"Nestorius' view was anathematized by the Council as heresy, (see Nestorianism), since it was considered to be dividing Jesus into two distinct persons, one who was Son of Mary, and another, the divine nature, who was not. It was defined that although Jesus has two natures, human and divine, these are eternally united in one personhood. Because Mary is the mother of God the Son, she is therefore duly entitled Theotokos.

"Calling Mary the Theotokos or the Mother of God (Μητηρ Θεου) was never meant to suggest that Mary was coeternal with God, or that she existed before Jesus Christ or God existed. The Church acknowledges the mystery in the words of this ancient hymn: 'He whom the entire universe could not contain was contained within your womb, O Theotokos.'"(orthodoxwiki)

This controversy caused quite a disturbance in the Empire, enough for an Ecumenical Council to be called to put an end to the heresy. Also, this Third Ecumenical Council is the one that affirmed the title of Theotokos to be used for Mary (as we saw, however, the term was in use before then).

Thirdly, we see here the term Theotokos being used roughly about 150 years after the death of St. John the Apostle. However, there is evidence of earlier usage.
"The term Theotokos may be encountered during the previous century as well in the work of the Alexandrian school. According to the testimony of the ecclesiastical historian Socrates (Hist. Eccl. VII, 32 – PG 67, 812 B), Origen used it in his commentary on the Epistle to the Romans. This commentary is unfortunately now lost, but Origen’s disciple, Bishop Dionysius of Alexandria, also used the term Theotokos around the year 250 in an extant epistle to Paul of Samosata. It is interesting to note that the term did not remain a mere theological concept, but was actively and popularly used in public services of prayer." (Saint John's Mission)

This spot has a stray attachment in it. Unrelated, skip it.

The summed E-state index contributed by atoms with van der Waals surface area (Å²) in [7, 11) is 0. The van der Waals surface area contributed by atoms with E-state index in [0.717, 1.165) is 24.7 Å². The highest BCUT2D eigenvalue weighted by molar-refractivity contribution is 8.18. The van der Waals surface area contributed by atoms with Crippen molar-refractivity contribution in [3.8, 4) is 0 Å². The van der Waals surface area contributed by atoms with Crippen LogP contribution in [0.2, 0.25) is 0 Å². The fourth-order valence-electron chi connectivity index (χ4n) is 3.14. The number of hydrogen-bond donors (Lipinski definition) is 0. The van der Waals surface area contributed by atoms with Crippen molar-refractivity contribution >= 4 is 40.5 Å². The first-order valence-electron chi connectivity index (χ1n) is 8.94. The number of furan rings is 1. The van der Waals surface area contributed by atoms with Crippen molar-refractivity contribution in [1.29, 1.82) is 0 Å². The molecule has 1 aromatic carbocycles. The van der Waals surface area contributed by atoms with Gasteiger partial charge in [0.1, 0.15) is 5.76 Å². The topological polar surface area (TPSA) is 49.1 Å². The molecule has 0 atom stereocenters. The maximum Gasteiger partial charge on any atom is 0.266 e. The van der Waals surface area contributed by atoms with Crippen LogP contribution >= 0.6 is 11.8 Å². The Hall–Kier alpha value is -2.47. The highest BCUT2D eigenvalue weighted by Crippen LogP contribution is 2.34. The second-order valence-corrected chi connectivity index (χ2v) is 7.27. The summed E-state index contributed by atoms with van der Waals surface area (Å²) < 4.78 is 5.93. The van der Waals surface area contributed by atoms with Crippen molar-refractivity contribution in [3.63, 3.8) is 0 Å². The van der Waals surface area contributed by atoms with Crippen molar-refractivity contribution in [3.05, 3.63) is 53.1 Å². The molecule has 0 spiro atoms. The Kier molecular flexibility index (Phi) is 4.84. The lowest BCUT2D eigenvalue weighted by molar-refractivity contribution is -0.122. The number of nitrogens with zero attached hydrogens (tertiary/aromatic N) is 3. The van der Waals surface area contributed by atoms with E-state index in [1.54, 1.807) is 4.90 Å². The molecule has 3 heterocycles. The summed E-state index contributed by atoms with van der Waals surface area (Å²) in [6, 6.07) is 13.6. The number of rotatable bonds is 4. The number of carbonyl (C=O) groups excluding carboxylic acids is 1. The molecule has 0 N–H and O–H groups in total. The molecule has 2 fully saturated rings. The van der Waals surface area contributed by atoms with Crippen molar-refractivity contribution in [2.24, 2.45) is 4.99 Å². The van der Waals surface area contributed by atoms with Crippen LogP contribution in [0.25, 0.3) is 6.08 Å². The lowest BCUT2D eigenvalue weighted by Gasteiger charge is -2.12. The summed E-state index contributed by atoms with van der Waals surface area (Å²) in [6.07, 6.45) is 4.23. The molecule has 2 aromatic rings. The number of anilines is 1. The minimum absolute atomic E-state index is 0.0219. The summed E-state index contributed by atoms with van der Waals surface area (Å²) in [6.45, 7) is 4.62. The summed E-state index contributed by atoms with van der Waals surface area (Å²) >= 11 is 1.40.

The Socrates mentioned above was born about AD 379, and Origen was born about AD 185, which places his writings in the early 3rd century. That means that the term Theotokos was in use at least about 100 years after the death of the last Apostle.

So why is all of this so significant? Well, it shows that the title Theotokos which means birth giver/bearer of God has been in use for a very long time. The title is used to bring home the fact that Mary is indeed the Mother of God, not just the Mother of the human nature of Jesus, but of both natures. The title Theotokos tells us that Jesus is fully God and fully man; He was born with both natures in the same person, He did not suddenly gain divinity after He was born.

This is significant because it shows us that the early Church (before St. Constantine muddled it up, according to many Protestants/Evangelicals, with paganism) used this title for Mary. To deny that Mary is the birth-giver of God is to deny the incarnation. To deny that Mary is the birth-giver of God is to affirm that Mary gave birth to only a good man, and a great teacher, NOT our Lord and Savior who is Man and God.